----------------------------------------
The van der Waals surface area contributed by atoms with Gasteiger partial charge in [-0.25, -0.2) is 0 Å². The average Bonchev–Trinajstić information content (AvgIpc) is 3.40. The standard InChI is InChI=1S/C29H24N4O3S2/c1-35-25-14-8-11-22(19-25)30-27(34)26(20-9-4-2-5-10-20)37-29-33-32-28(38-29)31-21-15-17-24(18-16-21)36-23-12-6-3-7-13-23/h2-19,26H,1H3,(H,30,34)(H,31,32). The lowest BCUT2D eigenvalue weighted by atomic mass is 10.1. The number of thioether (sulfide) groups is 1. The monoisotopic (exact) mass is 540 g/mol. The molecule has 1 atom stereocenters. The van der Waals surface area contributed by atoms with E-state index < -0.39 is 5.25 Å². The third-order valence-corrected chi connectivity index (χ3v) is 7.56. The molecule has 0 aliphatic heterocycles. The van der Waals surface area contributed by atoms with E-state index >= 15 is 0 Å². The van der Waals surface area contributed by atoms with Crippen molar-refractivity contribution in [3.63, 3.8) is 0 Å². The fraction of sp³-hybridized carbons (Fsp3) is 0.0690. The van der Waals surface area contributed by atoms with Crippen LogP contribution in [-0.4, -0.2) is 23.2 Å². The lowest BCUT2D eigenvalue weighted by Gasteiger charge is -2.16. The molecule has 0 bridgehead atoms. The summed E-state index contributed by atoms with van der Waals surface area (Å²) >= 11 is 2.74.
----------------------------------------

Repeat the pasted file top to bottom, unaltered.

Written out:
The van der Waals surface area contributed by atoms with Gasteiger partial charge in [-0.25, -0.2) is 0 Å². The average Bonchev–Trinajstić information content (AvgIpc) is 3.40. The standard InChI is InChI=1S/C29H24N4O3S2/c1-35-25-14-8-11-22(19-25)30-27(34)26(20-9-4-2-5-10-20)37-29-33-32-28(38-29)31-21-15-17-24(18-16-21)36-23-12-6-3-7-13-23/h2-19,26H,1H3,(H,30,34)(H,31,32). The lowest BCUT2D eigenvalue weighted by atomic mass is 10.1. The number of thioether (sulfide) groups is 1. The monoisotopic (exact) mass is 540 g/mol. The molecule has 1 atom stereocenters. The van der Waals surface area contributed by atoms with E-state index < -0.39 is 5.25 Å². The third-order valence-corrected chi connectivity index (χ3v) is 7.56. The molecule has 0 aliphatic heterocycles. The van der Waals surface area contributed by atoms with E-state index >= 15 is 0 Å². The van der Waals surface area contributed by atoms with Crippen molar-refractivity contribution in [3.63, 3.8) is 0 Å². The fraction of sp³-hybridized carbons (Fsp3) is 0.0690. The van der Waals surface area contributed by atoms with Crippen LogP contribution in [-0.4, -0.2) is 23.2 Å². The lowest BCUT2D eigenvalue weighted by Gasteiger charge is -2.16. The molecule has 0 bridgehead atoms. The summed E-state index contributed by atoms with van der Waals surface area (Å²) >= 11 is 2.74.